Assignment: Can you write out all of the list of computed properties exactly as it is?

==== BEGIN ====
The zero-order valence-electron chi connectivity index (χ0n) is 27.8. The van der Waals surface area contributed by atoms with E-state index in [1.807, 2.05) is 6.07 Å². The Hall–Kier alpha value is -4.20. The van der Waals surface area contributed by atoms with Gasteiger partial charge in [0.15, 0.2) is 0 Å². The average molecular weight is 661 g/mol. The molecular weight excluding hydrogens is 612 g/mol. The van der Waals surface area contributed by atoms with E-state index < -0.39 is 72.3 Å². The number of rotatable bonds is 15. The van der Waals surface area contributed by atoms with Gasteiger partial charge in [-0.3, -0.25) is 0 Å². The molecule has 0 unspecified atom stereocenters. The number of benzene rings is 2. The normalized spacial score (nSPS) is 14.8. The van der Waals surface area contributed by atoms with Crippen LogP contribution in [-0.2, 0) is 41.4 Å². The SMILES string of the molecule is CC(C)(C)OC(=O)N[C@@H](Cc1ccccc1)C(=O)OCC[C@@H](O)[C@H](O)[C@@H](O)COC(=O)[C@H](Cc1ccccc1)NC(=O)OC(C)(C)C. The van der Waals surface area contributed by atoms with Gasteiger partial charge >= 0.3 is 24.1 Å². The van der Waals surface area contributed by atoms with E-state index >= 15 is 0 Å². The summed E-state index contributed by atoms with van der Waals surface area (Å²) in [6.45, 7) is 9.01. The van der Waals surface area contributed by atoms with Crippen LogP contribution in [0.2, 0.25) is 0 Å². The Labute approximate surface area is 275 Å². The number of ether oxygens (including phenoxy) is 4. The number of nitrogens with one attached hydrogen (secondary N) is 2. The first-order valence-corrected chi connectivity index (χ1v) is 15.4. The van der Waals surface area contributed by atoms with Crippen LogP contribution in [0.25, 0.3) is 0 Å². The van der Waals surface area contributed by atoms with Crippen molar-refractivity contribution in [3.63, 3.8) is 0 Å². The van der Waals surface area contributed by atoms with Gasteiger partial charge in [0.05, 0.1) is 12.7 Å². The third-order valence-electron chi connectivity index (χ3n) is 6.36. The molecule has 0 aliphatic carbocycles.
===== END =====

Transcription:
The zero-order valence-electron chi connectivity index (χ0n) is 27.8. The van der Waals surface area contributed by atoms with E-state index in [1.807, 2.05) is 6.07 Å². The Hall–Kier alpha value is -4.20. The van der Waals surface area contributed by atoms with Gasteiger partial charge in [0.15, 0.2) is 0 Å². The average molecular weight is 661 g/mol. The molecular weight excluding hydrogens is 612 g/mol. The van der Waals surface area contributed by atoms with E-state index < -0.39 is 72.3 Å². The number of rotatable bonds is 15. The van der Waals surface area contributed by atoms with Gasteiger partial charge in [-0.3, -0.25) is 0 Å². The molecule has 0 unspecified atom stereocenters. The number of benzene rings is 2. The normalized spacial score (nSPS) is 14.8. The van der Waals surface area contributed by atoms with Crippen LogP contribution in [-0.2, 0) is 41.4 Å². The SMILES string of the molecule is CC(C)(C)OC(=O)N[C@@H](Cc1ccccc1)C(=O)OCC[C@@H](O)[C@H](O)[C@@H](O)COC(=O)[C@H](Cc1ccccc1)NC(=O)OC(C)(C)C. The van der Waals surface area contributed by atoms with Gasteiger partial charge >= 0.3 is 24.1 Å². The van der Waals surface area contributed by atoms with E-state index >= 15 is 0 Å². The summed E-state index contributed by atoms with van der Waals surface area (Å²) in [6.45, 7) is 9.01. The van der Waals surface area contributed by atoms with Crippen LogP contribution in [0.2, 0.25) is 0 Å². The Labute approximate surface area is 275 Å². The number of ether oxygens (including phenoxy) is 4. The number of nitrogens with one attached hydrogen (secondary N) is 2. The first-order valence-corrected chi connectivity index (χ1v) is 15.4. The van der Waals surface area contributed by atoms with Crippen LogP contribution in [0.25, 0.3) is 0 Å². The van der Waals surface area contributed by atoms with Crippen molar-refractivity contribution in [3.63, 3.8) is 0 Å². The van der Waals surface area contributed by atoms with Gasteiger partial charge in [0.05, 0.1) is 12.7 Å². The third-order valence-electron chi connectivity index (χ3n) is 6.36. The molecule has 0 aliphatic carbocycles.